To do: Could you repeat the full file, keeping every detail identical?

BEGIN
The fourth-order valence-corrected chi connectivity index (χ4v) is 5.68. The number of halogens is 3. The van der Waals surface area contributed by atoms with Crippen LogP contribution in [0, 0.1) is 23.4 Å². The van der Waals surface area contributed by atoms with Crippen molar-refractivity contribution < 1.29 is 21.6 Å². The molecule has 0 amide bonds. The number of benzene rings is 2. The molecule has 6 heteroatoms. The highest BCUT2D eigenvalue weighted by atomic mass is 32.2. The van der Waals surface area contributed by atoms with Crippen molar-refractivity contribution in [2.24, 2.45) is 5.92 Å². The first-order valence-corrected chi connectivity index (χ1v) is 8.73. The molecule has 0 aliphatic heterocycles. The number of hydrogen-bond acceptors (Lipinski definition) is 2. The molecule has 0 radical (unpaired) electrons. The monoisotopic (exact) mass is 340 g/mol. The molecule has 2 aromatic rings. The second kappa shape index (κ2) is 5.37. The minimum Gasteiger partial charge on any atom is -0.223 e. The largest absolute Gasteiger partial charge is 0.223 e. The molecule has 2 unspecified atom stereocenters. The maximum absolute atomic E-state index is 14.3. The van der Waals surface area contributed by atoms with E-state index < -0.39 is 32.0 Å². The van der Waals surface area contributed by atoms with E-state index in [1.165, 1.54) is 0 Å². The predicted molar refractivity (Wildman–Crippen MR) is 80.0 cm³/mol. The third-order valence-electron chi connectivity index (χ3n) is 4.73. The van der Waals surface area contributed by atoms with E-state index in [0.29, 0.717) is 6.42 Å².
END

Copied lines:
The fourth-order valence-corrected chi connectivity index (χ4v) is 5.68. The number of halogens is 3. The van der Waals surface area contributed by atoms with Crippen LogP contribution in [0, 0.1) is 23.4 Å². The van der Waals surface area contributed by atoms with Crippen molar-refractivity contribution < 1.29 is 21.6 Å². The molecule has 0 amide bonds. The number of benzene rings is 2. The molecule has 6 heteroatoms. The highest BCUT2D eigenvalue weighted by atomic mass is 32.2. The van der Waals surface area contributed by atoms with Crippen molar-refractivity contribution in [2.24, 2.45) is 5.92 Å². The first-order valence-corrected chi connectivity index (χ1v) is 8.73. The molecule has 0 aliphatic heterocycles. The number of hydrogen-bond acceptors (Lipinski definition) is 2. The molecule has 0 radical (unpaired) electrons. The monoisotopic (exact) mass is 340 g/mol. The molecule has 2 aromatic rings. The second kappa shape index (κ2) is 5.37. The minimum Gasteiger partial charge on any atom is -0.223 e. The largest absolute Gasteiger partial charge is 0.223 e. The molecule has 2 unspecified atom stereocenters. The maximum absolute atomic E-state index is 14.3. The van der Waals surface area contributed by atoms with E-state index < -0.39 is 32.0 Å². The van der Waals surface area contributed by atoms with E-state index in [1.165, 1.54) is 0 Å². The predicted molar refractivity (Wildman–Crippen MR) is 80.0 cm³/mol. The third-order valence-electron chi connectivity index (χ3n) is 4.73. The van der Waals surface area contributed by atoms with E-state index in [0.29, 0.717) is 6.42 Å².